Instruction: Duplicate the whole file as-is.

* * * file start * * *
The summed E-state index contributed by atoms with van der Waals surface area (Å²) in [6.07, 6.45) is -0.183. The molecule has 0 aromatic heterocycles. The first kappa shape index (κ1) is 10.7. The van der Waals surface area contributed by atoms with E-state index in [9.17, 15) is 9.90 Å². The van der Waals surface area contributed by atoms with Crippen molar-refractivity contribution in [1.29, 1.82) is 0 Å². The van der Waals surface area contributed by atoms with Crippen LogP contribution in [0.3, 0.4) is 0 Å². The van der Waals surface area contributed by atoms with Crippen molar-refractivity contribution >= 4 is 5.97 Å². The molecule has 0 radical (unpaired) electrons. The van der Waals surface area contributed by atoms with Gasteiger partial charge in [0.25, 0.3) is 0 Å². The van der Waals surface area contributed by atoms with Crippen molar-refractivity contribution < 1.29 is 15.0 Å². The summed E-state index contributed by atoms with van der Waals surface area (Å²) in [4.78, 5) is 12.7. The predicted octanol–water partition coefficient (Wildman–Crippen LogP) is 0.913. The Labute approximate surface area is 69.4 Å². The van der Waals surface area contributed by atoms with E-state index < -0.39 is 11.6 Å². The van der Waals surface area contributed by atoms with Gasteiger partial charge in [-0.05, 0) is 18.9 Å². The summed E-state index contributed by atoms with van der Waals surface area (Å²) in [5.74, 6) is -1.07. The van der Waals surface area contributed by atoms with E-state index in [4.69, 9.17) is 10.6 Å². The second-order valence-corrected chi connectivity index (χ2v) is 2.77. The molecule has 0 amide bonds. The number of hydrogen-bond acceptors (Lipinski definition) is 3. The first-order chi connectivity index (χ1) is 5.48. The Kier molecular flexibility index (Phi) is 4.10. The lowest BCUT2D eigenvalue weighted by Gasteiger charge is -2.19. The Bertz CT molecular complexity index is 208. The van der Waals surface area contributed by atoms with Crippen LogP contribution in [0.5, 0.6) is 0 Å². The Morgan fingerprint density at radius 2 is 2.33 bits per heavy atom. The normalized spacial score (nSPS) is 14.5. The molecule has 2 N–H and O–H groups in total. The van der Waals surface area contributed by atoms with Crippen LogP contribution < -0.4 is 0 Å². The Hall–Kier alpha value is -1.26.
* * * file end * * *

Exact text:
The summed E-state index contributed by atoms with van der Waals surface area (Å²) in [6.07, 6.45) is -0.183. The molecule has 0 aromatic heterocycles. The first kappa shape index (κ1) is 10.7. The van der Waals surface area contributed by atoms with E-state index in [9.17, 15) is 9.90 Å². The van der Waals surface area contributed by atoms with Crippen molar-refractivity contribution in [1.29, 1.82) is 0 Å². The van der Waals surface area contributed by atoms with Crippen LogP contribution in [0.3, 0.4) is 0 Å². The van der Waals surface area contributed by atoms with Crippen molar-refractivity contribution >= 4 is 5.97 Å². The molecule has 0 radical (unpaired) electrons. The van der Waals surface area contributed by atoms with Gasteiger partial charge in [0.25, 0.3) is 0 Å². The van der Waals surface area contributed by atoms with Crippen molar-refractivity contribution < 1.29 is 15.0 Å². The summed E-state index contributed by atoms with van der Waals surface area (Å²) in [4.78, 5) is 12.7. The predicted octanol–water partition coefficient (Wildman–Crippen LogP) is 0.913. The Labute approximate surface area is 69.4 Å². The van der Waals surface area contributed by atoms with E-state index < -0.39 is 11.6 Å². The van der Waals surface area contributed by atoms with Gasteiger partial charge in [-0.05, 0) is 18.9 Å². The summed E-state index contributed by atoms with van der Waals surface area (Å²) in [5.74, 6) is -1.07. The van der Waals surface area contributed by atoms with E-state index in [4.69, 9.17) is 10.6 Å². The second-order valence-corrected chi connectivity index (χ2v) is 2.77. The molecule has 0 amide bonds. The number of hydrogen-bond acceptors (Lipinski definition) is 3. The first-order chi connectivity index (χ1) is 5.48. The Kier molecular flexibility index (Phi) is 4.10. The lowest BCUT2D eigenvalue weighted by Gasteiger charge is -2.19. The Bertz CT molecular complexity index is 208. The van der Waals surface area contributed by atoms with Crippen LogP contribution in [0.5, 0.6) is 0 Å². The Morgan fingerprint density at radius 2 is 2.33 bits per heavy atom. The normalized spacial score (nSPS) is 14.5. The molecule has 2 N–H and O–H groups in total. The van der Waals surface area contributed by atoms with Crippen LogP contribution < -0.4 is 0 Å². The Hall–Kier alpha value is -1.26.